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August 6, 2020 – Wiley was a tough, happy and mischievous beagle. She suffered from a seizure disorder, hypothyroidism and Addison’s disease, but with the help of her devoted owners Brenda and Keith, Wiley enjoyed an active, wonderful life. However, when Brenda found Wiley lying outside one night, she had no idea that Wiley was about to begin a fight neither of them could win.

Early the next morning, Brenda and Keith got Wiley immediately to her veterinarian. After a few tests, Wiley was diagnosed with immune-mediated hemolytic anemia (IMHA). Brenda and Keith had never heard of the disease before and the prognosis was grim. Despite beginning treatment, Wiley’s condition continued to deteriorate, and Brenda and Keith had to make the heart-breaking decision to say goodbye.

“It’s like someone hit you in the gut with a baseball bat,” said Brenda. “With IMHA you have to act so quickly. There’s not much information out there about the disease.”

What dog owners need to know

Immune-mediated hemolytic anemia occurs when the body suddenly perceives red blood cells as foreign invaders. The immune system attacks the red cells and destroys them much the same way as if the red blood cells were a virus or bacteria. The disease comes on quickly, with many dogs only having noticeable signs for one or two days at most. A sudden collapse like Wiley’s is a frequent finding.

Wiley and Brenda’s story is all too common for dogs with this disease. As red blood cell numbers plummet to dangerously low levels, all body systems are affected by a concurrent lack of oxygen, which is carried by red blood cells. Dogs with IMHA are prone to forming blood clots which can lodge in any organ. The combination of blood clots and low red blood cell numbers tragically can result in organ failure and death.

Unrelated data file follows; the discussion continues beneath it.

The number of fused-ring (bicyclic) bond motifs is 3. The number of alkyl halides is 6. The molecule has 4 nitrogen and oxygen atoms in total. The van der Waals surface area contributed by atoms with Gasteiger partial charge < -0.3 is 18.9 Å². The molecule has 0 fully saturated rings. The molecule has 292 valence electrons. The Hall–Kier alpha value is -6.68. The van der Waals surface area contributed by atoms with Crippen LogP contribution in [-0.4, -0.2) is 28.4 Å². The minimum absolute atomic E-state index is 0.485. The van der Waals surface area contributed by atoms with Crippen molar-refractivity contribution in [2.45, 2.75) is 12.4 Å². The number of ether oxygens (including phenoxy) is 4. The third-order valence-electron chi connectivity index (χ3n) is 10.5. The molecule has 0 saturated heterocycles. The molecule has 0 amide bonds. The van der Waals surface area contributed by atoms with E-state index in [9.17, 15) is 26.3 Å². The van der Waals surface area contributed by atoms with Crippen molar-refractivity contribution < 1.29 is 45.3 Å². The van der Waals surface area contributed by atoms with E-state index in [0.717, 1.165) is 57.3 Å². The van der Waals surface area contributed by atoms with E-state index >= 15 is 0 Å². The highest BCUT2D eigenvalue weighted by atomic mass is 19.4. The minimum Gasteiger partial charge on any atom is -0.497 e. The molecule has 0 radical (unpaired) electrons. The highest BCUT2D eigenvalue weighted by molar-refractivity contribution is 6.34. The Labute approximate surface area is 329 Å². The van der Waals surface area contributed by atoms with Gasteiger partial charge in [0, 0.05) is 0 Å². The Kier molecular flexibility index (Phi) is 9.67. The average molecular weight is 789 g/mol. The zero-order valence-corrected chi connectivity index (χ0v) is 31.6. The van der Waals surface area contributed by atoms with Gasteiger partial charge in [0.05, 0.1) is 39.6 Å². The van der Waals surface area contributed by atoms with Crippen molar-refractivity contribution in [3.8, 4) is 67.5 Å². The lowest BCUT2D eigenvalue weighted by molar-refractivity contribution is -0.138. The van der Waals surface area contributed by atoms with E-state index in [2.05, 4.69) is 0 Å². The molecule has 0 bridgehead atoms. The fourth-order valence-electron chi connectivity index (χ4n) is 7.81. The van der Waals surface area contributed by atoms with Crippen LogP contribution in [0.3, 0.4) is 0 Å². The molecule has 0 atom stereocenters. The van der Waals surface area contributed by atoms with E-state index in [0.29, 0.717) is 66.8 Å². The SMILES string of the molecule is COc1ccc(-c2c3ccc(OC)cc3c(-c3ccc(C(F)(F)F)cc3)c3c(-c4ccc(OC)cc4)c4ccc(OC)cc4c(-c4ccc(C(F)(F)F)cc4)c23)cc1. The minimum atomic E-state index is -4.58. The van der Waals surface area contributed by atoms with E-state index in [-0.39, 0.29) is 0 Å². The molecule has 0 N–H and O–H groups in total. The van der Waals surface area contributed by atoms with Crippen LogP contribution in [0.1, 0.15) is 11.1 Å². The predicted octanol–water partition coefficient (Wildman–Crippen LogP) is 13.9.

Dogs at risk

IMHA can strike any dog although some breeds have a higher predisposition to the disease than others. Breeds at higher risk include:

  • Beagle
  • Cocker spaniel
  • Shih tzu
  • Bichon fries
  • Old English sheepdog
  • Collie
  • Miniature schnauzer
  • Maltese
  • Labrador retriever
  • Poodle
  • Dachshund
  • English springer spaniel
  • Jack Russell terrier

IMHA typically is a disease that affects middle-aged to older dogs although it’s been reported in dogs as young as 1 year old.

Signs of IMHA
Signs of immune-mediated hemolytic anemia are secondary to low red blood cell counts and can include:
  • Pale gums
  • Panting or labored breathing
  • Yellow color to gums or whites of the eyes
  • Sudden collapse or fatigue
  • Anorexia

These signs tend to come on suddenly and are dramatic. Most owners quickly recognize that something is wrong and seek veterinary care.

Diagnosis and treatment

Diagnosis is generally straightforward. Low red blood cell counts are the hallmark feature and other red blood cell abnormalities often are present.

Treatment is aimed at stopping the immune system from destroying red blood cells. Drugs that suppress the immune system, such as steroids, are a first line of treatment. Many dogs require blood transfusions to try to raise their red blood cell counts temporarily until the medications begin to quiet the immune system.

Because dogs with IMHA are at risk for abnormal blood clot formation, anticoagulant medications, commonly known as blood thinners, are recommended.

Almost all the therapies used have serious side effects, making treatment a lot like walking a tightrope. Unfortunately, IMHA has a high mortality rate even in dogs that receive prompt treatment, with 50% to 70% of dogs dying of the disease in the first few weeks after diagnosis. In addition, there are reports that as many as 20% of dogs that recover from IMHA will relapse within the first year.

New treatments needed

More effective therapies with fewer side effects are desperately needed to improve survival and quality of life for dogs with IMHA.

A Morris Animal Foundation-funded team at Cornell University is currently enrolling dogs in a clinical trial testing a new treatment for IMHA. The team is using a targeted approach for suppressing the immune system that wouldn’t have the debilitating side effects of standard therapy. The Cornell team is focusing in on a particularly deadly subtype of IMHA known as intravascular IMHA. If successful, this treatment could be a breakthrough for dogs suffering from IMHA.

The Foundation understands that better treatment is needed for this terrible disease. That’s why in the last 20 years we’ve invested more than $1 million in 16 studies focused on novel treatments for IMHA.

Our work has helped veterinarians improve the care of dogs suffering from IMHA, but we’ve still got a long way to go.